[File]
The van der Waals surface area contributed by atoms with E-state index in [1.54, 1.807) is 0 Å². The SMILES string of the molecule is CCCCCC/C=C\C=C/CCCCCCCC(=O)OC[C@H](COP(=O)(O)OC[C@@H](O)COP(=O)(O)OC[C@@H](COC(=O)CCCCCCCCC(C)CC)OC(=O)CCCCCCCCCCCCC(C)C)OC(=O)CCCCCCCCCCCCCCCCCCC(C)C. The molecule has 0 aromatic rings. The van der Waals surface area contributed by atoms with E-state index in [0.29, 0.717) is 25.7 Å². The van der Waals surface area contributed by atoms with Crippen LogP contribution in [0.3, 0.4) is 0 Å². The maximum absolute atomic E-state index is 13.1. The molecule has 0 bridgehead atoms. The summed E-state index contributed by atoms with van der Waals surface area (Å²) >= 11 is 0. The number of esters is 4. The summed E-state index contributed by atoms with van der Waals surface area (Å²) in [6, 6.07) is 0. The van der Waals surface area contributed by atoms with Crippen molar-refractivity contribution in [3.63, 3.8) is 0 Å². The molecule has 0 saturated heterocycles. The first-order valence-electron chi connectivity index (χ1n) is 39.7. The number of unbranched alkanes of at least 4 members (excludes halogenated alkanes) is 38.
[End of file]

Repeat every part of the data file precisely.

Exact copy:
The van der Waals surface area contributed by atoms with E-state index in [1.54, 1.807) is 0 Å². The SMILES string of the molecule is CCCCCC/C=C\C=C/CCCCCCCC(=O)OC[C@H](COP(=O)(O)OC[C@@H](O)COP(=O)(O)OC[C@@H](COC(=O)CCCCCCCCC(C)CC)OC(=O)CCCCCCCCCCCCC(C)C)OC(=O)CCCCCCCCCCCCCCCCCCC(C)C. The molecule has 0 aromatic rings. The van der Waals surface area contributed by atoms with E-state index in [0.29, 0.717) is 25.7 Å². The van der Waals surface area contributed by atoms with Crippen LogP contribution in [0.3, 0.4) is 0 Å². The maximum absolute atomic E-state index is 13.1. The molecule has 0 bridgehead atoms. The summed E-state index contributed by atoms with van der Waals surface area (Å²) >= 11 is 0. The number of esters is 4. The summed E-state index contributed by atoms with van der Waals surface area (Å²) in [6, 6.07) is 0. The van der Waals surface area contributed by atoms with Crippen molar-refractivity contribution in [3.63, 3.8) is 0 Å². The molecule has 0 saturated heterocycles. The first-order valence-electron chi connectivity index (χ1n) is 39.7. The number of unbranched alkanes of at least 4 members (excludes halogenated alkanes) is 38.